i i have been called antagonistic  


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songs that are very subdued on the records tend 

to come out much angrier much more spiteful alive  


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the horn section those boys do a great job of  


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stirring up people and and getting in the 

face of the audience and it's yeah i think  


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antagonistic is probably the most accurate word 

i can think of because i think i i engage the  


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audience from the point of view of you don't 

need to be here so i'm going to drive you out  


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it's not really very good for your ba your fan 

base if you drive people away no i mean it seems  


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to work i think people hate themselves on a 

very deep level and they appreciate the abuse  


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so the third question you asked was which failure 

did you learn the most from hmm i honestly i don't  


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know i've had a couple of failures i recently 

started a divorce which i think i learned the  


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most from the the three ep series songs about 

sex death and god it's a narrative it's a loose  


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narrative but it's a narrative about a struggling 

writer going through a divorce and the stories and  


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the songs are a combination of his perspective of 

the situation than the short stories he's writing  


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and it's somewhat autobiographical to a point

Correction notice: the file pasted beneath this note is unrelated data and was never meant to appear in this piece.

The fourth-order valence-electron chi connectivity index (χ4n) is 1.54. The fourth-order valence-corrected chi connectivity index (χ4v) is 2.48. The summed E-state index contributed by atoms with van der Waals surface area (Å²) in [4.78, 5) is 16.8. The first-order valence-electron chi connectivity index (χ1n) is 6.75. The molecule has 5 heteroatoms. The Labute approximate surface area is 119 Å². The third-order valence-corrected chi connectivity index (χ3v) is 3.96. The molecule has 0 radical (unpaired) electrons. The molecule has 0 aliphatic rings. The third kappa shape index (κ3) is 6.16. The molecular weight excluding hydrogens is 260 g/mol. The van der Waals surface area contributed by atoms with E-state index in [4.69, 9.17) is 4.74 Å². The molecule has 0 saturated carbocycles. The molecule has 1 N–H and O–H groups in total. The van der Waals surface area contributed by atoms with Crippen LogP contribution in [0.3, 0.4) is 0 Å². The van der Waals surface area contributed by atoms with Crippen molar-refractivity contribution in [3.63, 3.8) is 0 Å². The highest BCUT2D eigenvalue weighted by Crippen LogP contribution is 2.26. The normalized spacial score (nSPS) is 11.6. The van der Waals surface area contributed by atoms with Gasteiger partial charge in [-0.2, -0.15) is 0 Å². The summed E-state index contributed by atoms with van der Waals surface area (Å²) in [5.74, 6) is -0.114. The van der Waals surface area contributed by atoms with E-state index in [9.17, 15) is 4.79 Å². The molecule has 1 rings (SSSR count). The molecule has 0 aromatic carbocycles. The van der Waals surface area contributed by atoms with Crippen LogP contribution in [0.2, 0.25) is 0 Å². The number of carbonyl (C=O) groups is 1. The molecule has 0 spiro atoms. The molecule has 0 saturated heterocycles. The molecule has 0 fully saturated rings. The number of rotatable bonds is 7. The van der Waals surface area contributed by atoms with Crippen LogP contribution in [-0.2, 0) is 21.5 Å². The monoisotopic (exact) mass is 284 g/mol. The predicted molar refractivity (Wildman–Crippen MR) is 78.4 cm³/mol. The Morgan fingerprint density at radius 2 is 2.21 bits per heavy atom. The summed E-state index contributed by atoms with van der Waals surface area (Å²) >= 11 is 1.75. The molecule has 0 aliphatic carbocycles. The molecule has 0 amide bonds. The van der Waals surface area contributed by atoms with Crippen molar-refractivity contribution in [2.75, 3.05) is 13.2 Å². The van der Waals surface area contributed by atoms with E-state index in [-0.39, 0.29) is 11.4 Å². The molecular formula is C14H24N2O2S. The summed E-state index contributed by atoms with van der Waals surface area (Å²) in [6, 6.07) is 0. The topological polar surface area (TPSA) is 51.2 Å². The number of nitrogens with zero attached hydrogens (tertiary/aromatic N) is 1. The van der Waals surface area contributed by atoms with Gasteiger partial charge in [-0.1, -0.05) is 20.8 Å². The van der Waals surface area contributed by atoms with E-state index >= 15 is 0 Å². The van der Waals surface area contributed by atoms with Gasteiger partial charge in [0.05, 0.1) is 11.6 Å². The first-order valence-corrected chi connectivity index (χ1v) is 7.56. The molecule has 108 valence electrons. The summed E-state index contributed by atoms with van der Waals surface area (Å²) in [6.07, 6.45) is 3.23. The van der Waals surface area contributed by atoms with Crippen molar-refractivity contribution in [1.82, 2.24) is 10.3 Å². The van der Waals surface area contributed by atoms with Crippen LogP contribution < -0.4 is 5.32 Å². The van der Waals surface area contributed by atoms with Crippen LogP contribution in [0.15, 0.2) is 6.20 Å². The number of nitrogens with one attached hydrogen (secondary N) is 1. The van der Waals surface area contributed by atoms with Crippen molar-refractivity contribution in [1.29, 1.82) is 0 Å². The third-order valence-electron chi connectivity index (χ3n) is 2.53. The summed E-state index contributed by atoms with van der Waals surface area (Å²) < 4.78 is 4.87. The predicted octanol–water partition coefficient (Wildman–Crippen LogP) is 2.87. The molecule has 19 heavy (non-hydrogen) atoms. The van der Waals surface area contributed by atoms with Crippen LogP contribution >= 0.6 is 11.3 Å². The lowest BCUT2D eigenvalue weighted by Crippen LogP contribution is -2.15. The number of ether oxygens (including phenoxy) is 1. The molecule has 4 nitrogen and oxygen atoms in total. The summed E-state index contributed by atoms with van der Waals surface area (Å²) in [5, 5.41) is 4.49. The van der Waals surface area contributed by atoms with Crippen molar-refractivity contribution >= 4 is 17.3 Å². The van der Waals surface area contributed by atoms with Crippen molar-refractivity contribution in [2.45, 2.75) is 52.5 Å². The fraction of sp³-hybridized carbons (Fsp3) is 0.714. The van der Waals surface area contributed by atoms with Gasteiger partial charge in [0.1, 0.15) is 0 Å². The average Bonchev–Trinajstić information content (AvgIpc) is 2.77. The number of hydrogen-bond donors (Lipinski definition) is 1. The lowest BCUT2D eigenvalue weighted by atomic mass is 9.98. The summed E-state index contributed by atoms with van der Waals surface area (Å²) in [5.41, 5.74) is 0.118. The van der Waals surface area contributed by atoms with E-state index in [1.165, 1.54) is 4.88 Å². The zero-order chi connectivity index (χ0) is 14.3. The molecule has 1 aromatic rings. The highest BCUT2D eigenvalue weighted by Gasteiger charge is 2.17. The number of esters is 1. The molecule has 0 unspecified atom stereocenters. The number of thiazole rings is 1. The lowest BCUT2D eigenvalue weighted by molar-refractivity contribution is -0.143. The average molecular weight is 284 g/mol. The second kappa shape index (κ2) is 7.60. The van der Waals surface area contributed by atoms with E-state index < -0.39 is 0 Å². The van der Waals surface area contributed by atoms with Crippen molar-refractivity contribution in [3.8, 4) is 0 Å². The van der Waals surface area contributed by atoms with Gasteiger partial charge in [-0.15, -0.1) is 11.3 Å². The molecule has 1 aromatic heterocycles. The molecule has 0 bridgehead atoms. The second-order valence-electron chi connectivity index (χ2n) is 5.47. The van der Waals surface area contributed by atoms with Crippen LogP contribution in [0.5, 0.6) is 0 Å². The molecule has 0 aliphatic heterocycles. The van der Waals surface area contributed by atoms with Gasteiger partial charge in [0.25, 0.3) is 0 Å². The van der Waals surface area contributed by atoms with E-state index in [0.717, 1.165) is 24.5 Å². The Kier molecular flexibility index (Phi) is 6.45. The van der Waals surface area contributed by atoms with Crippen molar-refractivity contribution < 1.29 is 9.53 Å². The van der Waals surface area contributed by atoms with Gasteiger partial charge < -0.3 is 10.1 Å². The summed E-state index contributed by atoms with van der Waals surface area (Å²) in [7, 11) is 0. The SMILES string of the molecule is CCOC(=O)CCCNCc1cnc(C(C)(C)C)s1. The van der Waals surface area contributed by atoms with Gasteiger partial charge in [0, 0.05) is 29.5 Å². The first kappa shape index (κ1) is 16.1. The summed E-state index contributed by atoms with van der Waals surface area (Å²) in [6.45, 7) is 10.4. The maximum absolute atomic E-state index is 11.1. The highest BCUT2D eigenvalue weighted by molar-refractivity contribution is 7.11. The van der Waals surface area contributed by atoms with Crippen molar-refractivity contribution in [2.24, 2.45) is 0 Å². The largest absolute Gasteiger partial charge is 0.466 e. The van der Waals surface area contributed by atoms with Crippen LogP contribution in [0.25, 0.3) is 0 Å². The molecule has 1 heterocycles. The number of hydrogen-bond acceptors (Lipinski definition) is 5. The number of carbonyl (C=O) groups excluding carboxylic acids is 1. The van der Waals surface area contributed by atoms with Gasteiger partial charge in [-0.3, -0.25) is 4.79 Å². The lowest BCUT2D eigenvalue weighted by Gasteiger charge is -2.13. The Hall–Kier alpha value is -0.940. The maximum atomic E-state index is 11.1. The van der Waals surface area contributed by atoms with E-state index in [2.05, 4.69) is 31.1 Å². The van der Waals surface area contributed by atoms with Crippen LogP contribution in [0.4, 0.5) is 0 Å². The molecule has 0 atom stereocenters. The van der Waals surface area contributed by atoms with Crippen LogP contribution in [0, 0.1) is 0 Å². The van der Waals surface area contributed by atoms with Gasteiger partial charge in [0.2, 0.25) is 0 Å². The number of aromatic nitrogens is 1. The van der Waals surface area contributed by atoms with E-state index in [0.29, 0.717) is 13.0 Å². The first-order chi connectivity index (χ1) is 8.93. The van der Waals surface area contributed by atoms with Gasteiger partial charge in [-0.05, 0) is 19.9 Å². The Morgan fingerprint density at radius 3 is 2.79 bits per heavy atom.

but yeah yeah i think when you put so much  


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time and energy into a relationship like that 

with somebody else and it kind of falls apart  


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there is an opportunity to learn a lot and that's 

definitely the one i've learned the most from  


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and what did you learn specifically yeah what's 

what's the thing that really stands out for you  


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self-sufficiency to not just financially or 

professionally but emotionally you have to be able  


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to take care of yourself and be there for yourself 

before you can be there in any way shape or form  


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for anybody else okay and have you used that in 

your in your music with soviet//shiksa are you  


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using that for an outlet for this emotional i 

guess turbulence that you're feeling in going  


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through a divorce is quite a turbulent 

time i think so the three ep series was  


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definitely being written in in the worst 

parts of that and the the newer stuff i'm  


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writing now is definitely in the wake of 

that and there's definitely some elements  


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in the newer stuff that hasn't been recorded